Syrian cuisine has elements in common with the cuisine of many Middle-Eastern nations, and so does not seem at all exotic to most Israelis. In addition, because Syria is a Moslem nation, where pork is never served and seafood rarely found, the Jews of Syria had little problem adapting this versatile cuisine to kashrut, the rules of dining to which observant Jews adhere.
For several centuries, the Jews of Damascus played a major role in the mercantile system of the nation. Many of these families enjoyed a highly developed cuisine and set such sumptuous tables that one l9th century visitor reported their cookery "to be second only to that of France." That may have been a bit of an exaggeration, but the recipes for the following dinner will serve to demonstrate the honesty, simplicity and subtlety of this cuisine, now a regular part of dining in many Israeli homes and restaurants.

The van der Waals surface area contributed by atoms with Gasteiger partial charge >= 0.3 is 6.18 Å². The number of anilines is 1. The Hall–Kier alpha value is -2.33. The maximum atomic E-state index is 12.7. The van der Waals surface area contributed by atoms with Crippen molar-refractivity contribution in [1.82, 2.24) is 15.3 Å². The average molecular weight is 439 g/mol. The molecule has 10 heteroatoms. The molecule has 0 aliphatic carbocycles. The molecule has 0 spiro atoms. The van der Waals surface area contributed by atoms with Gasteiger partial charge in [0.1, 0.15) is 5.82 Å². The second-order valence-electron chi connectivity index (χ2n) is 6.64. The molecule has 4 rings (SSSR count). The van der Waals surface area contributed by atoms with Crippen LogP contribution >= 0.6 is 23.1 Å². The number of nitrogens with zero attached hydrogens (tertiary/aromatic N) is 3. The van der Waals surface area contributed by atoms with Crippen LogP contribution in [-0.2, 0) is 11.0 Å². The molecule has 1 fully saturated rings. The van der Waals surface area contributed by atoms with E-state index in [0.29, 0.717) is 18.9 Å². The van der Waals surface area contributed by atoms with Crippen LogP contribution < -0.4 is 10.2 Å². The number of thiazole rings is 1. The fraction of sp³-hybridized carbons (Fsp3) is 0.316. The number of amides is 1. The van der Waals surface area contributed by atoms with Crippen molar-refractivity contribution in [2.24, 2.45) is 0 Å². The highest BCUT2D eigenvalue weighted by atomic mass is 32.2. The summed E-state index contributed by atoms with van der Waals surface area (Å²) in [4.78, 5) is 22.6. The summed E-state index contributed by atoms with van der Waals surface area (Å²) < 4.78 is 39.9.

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Sources: Embassy of Israel; Israeli Foreign Ministry; Ruth's Kitchen; Manischewitz; Rogov's Ramblings- Reprinted with permission.
Daniel Rogov is the restaurant and wine critic for the daily newspaper Ha'aretz. He is also the senior writer for Wine and Gourmet Magazine and contributes culinary and wine articles to newspapers in Europe and the United States.